She turned the corner onto another darkened block and tried to steer her thoughts to a more optimistic topic, like her pregnancy, but she couldn’t shake her disquiet. Bad memories seemed to follow her tonight, and Rae developed the uncomfortable suspicion that she was no longer alone on the street. She slowed, determined to eliminate the possibility that something tangible—and perhaps threatening—trailed behind her. But before she could turn around, confirmation came in the form of a blow to the legs. Pain exploded in her right kneecap and she fell to the sidewalk, her mind leaping to that day in the seventh grade when she’d been pushed in the hallway. Instinctively, her arms thrust forth to break her fall, but her fight-or-flight instincts were numbed by surprise and fear. Her attacker took advantage of the temporary shock and thrust a bare arm around her neck; the stranger smelled vaguely of cigarettes and barbeque sauce, and just as it registered that it was in fact a man—and not her bad thoughts—which had been stalking her, a cold, hard object was pressed against her temple.

“I’ll shoot if you scream,” he said, and despite the warning, Rae couldn’t help herself. The scream had formed in her throat the moment her legs had been bashed, and even though it felt like the act had transpired minutes before, in reality, only seconds had passed. The cry was on her tongue now; it was a high-speed train moving at breakneck speed, too fast to stop, and as she opened her mouth to let it pass, a white light blinded her. The pain came next; it crawled over her skull like cracks in glass, and then everything went black.”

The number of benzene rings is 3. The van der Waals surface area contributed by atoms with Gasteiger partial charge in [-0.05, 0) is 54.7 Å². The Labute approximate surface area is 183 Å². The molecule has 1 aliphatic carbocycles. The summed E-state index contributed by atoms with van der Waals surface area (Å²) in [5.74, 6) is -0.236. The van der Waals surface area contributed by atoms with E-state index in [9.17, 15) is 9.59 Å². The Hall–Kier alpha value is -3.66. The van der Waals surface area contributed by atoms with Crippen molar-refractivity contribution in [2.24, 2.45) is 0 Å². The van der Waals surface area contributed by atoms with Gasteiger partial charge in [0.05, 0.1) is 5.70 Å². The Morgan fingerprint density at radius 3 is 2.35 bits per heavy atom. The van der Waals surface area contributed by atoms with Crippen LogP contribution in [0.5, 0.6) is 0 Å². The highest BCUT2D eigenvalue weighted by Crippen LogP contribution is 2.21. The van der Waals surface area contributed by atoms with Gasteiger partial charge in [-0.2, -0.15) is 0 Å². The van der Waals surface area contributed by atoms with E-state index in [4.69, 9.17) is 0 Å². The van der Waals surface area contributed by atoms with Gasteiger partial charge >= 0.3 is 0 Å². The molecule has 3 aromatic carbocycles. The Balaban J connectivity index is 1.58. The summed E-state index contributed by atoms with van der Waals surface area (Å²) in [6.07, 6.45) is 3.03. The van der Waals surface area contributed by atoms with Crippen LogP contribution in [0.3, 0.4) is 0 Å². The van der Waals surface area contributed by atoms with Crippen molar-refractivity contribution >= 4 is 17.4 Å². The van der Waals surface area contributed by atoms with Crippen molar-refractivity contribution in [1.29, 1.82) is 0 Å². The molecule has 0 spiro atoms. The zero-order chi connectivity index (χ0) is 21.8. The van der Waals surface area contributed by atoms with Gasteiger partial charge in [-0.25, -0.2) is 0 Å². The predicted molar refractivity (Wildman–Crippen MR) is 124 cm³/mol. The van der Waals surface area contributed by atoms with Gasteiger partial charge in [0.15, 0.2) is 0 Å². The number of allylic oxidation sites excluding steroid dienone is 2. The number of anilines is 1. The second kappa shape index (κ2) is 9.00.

Pseudopod 396: The Buchenwald Man

by Benjamin Sonnenberg.

“The Buchenwald Man” is original to Pseudopod. “Some events are so truly evil that they can never be avenged. That being said, it is important to continue to learn about the past, evil and all, as studying history is what helps us to separate ourselves from animals. ”

BENJAMIN SONNENBERG will be attending Towson University next fall, where I will be majoring in history, with the goal of becoming a history teacher and writer..

Your reader – Dave Robison – is on a mission to have his narrations permeate all of cyberspace until every PLAY button clicked produces the sultry tones of his buttery man-voice. To that end, he has achieved an Escape Artist’s narration trifecta, narrating tales for Escape Pod, Pseudopod and Podcastle, as well as countless other audio fiction podcasts and a few audiobooks. He’s also performed in several FullCast productions, most recently for Gail Carriger’s Crudrat. Dave is the founder and co-host of the newly re-launched Roundtable Podcast where writers and authors brainstorm story ideas in their endless quest for literary gold. You can find the archives and all the latest episodes at You can him on Twitter @WritersPodcast and on Facebook at roundtablepodcast. He’s also working with on a shared-world collaborative novel with Colin F. Barnes (author of the Techxorcist series), Sarah Chorn (headmistress at the Bookworm Blues review site), and Alasdair Stuart (this generation’s incarnation of Spider Jerusalem). The novel is titled CHASING THE DEVIL: MEMOIRS OF A RELUCTANT PIRATE and will be serialized beginning in early 2015. Learn more at